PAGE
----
Consider (“Think Well On’t; or Reflections on the Great Truths,” 1736)

Consider, fifthly, how the cross lying flat on the ground, they lay our dear Redeemer stretched out upon it, who like a meek lamb makes no resistance. And first drawing his right hand to the place designed to fix it on, they drive with their hammers a sharp gross nail through the palm of his hand, forcing its way with incredible torment through the sinews, veins, muscles and bones, of which the hand is composed, into the hard wood of the cross. In the meantime the whole body, to favor that wound and the pierced sinews, was naturally drawn towards the right side, but was no long permitted to remain so; for immediately these cruel butchers laying hold of his other arm, and hand, violently drag him towards the left side, in order to nail that hand also to the place designed for it. Then pulling down his legs, they fasten his sacred feet in like manner with nails to the wood. And all this with such violent cruelty, that ‘tis thought with stretching and pulling they very much strained his whole body, and disjointed it in many parts, according to that of the royal prophet: “They have dug my hands and feet; they have numbered all my bones,” Psalm 21.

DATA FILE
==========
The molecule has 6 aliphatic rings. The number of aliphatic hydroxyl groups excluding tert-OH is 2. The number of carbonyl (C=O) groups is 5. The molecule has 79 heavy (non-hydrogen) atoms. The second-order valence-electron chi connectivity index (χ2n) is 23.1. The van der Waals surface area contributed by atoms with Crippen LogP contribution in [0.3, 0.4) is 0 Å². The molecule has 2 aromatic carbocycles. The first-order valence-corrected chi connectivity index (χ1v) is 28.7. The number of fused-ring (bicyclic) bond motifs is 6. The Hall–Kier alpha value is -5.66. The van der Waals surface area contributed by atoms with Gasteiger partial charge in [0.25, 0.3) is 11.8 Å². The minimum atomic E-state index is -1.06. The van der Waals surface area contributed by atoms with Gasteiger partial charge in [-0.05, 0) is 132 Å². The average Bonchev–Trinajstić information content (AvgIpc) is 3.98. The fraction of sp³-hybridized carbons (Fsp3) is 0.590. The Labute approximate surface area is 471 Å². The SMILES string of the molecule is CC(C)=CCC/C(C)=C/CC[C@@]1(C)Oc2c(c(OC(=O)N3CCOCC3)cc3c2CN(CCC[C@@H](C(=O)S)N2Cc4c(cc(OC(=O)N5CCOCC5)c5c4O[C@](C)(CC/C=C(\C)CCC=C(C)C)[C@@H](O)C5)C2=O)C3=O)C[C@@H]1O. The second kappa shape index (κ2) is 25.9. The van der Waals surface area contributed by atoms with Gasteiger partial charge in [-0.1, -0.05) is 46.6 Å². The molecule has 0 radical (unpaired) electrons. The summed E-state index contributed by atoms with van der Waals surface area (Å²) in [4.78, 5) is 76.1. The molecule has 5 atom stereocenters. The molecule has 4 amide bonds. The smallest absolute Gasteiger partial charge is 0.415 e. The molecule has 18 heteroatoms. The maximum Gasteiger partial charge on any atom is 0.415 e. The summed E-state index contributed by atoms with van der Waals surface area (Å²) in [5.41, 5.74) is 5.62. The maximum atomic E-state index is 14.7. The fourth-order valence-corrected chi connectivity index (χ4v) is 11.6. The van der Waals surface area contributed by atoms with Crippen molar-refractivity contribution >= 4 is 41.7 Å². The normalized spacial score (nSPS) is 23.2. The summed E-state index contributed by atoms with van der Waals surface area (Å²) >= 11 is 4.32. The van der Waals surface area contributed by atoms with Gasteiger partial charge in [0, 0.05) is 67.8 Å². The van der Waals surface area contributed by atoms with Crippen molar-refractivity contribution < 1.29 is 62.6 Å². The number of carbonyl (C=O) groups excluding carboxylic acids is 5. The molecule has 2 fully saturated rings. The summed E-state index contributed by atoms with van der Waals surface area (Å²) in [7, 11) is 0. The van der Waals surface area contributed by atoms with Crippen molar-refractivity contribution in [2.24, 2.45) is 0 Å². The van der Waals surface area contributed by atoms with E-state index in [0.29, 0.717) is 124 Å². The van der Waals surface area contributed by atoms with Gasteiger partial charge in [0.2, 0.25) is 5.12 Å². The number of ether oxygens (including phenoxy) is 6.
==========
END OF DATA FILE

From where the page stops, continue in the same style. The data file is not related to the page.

Think Well On’t; or Reflections on the Great Truths, 1736

September 15, 2014